Ref: Sec. 9.4.3 of Skogestad, "Multivariable Feedback Control: Analysis and Design". The reference contains valuable pointers regarding gain-scheduling implementation of the designed controller as an observer with feedback from estimated states. In order to get anti-windup protection when W1 contains an integrator, transform W1 to self-conditioned Hanus form (using hanus) and implement the controller like this

W1h = hanus(W1)             # Perform outside loop

# Each iteration
us = filter(Ks, [r; y])     # filter inputs through info.Ks (filter is a fictive function that applies the transfer function)
u  = filter(W1h, [us; ua])  # filter us and u-actual (after input saturation) through W1h
ua = clamp(u, lower, upper) # Calculate ua for next iteration as the saturated value of u

Example:

using RobustAndOptimalControl, Plots
P = tf([1, 5], [1, 2, 10]) # Plant
W1 = tf(1,[1, 0]) |> ss    # Loop shaping controller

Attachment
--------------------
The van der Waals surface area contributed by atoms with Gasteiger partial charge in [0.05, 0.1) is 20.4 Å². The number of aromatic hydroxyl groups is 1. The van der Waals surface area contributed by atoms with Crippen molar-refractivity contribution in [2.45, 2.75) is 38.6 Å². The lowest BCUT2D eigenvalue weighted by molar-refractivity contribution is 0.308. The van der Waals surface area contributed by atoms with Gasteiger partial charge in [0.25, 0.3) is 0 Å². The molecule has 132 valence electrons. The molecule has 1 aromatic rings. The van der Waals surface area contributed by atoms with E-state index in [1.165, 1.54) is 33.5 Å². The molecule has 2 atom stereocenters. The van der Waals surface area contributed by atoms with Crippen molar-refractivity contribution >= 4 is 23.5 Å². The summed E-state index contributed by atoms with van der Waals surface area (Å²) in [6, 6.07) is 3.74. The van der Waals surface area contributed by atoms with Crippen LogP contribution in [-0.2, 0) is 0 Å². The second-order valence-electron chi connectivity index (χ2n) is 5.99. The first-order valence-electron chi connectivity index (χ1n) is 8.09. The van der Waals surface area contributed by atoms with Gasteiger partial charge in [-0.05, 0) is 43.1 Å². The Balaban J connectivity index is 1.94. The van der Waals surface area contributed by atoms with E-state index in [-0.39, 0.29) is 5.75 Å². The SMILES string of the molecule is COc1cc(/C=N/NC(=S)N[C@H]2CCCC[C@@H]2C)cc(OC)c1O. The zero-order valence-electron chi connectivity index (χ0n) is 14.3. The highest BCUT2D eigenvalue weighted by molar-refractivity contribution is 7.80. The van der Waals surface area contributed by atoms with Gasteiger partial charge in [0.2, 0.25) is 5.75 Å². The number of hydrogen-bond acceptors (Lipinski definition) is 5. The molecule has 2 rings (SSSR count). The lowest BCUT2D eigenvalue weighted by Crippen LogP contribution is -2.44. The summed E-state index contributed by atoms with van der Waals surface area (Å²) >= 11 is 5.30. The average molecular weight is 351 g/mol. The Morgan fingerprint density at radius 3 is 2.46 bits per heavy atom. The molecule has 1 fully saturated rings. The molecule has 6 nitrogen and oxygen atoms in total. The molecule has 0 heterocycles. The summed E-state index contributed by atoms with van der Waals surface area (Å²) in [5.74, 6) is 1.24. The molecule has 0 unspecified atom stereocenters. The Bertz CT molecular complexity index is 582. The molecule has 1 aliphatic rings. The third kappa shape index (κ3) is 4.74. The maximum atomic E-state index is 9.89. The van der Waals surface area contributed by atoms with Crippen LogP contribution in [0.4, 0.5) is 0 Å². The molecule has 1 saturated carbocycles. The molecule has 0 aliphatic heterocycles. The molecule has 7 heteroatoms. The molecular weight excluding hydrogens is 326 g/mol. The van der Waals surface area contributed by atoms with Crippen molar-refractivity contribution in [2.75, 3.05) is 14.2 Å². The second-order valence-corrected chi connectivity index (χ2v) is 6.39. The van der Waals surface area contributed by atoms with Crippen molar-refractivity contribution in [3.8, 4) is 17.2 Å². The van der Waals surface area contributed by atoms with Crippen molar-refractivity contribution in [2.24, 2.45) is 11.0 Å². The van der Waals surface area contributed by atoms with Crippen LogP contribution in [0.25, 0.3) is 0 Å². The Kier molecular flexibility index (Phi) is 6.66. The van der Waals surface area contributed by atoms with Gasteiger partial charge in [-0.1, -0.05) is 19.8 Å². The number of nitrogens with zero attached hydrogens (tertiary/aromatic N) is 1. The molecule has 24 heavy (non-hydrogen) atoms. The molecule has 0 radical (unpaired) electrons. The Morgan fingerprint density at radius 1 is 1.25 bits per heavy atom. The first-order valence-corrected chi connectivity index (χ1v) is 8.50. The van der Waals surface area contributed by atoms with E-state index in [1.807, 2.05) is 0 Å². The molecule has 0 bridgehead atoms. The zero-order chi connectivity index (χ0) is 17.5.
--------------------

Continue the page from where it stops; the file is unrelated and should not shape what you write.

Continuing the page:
Tref = tf(1, [1, 1])^2 |> ss # Reference model (preferably of same order as P)

K1dof, γ1, info1 = glover_mcfarlane(ss(P), 1.1; W1)
K2dof, γ2, info2 = glover_mcfarlane_2dof(ss(P), Tref, 1.1, 1.1; W1)

G1 = feedback(P*K1dof)
G2 = info2.Gcl

w = exp10.(LinRange(-2, 2, 200))
bodeplot(info2.K1, w, lab="Feedforward filter")
plot([step(G1, 15), step(G2, 15), step(Tref, 15)], lab=["1-DOF" "2-DOF" "Tref"])
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RobustAndOptimalControl.h2normMethod
n = h2norm(sys::LTISystem; kwargs...)

A numerically robust version of norm using DescriptorSystems.jl

For keyword arguments, see the docstring of DescriptorSystems.gh2norm, reproduced below

gh2norm(sys, fast = true, offset = sqrt(ϵ), atol = 0, atol1 = atol, atol2 = atol, atolinf = atol, rtol = n*ϵ)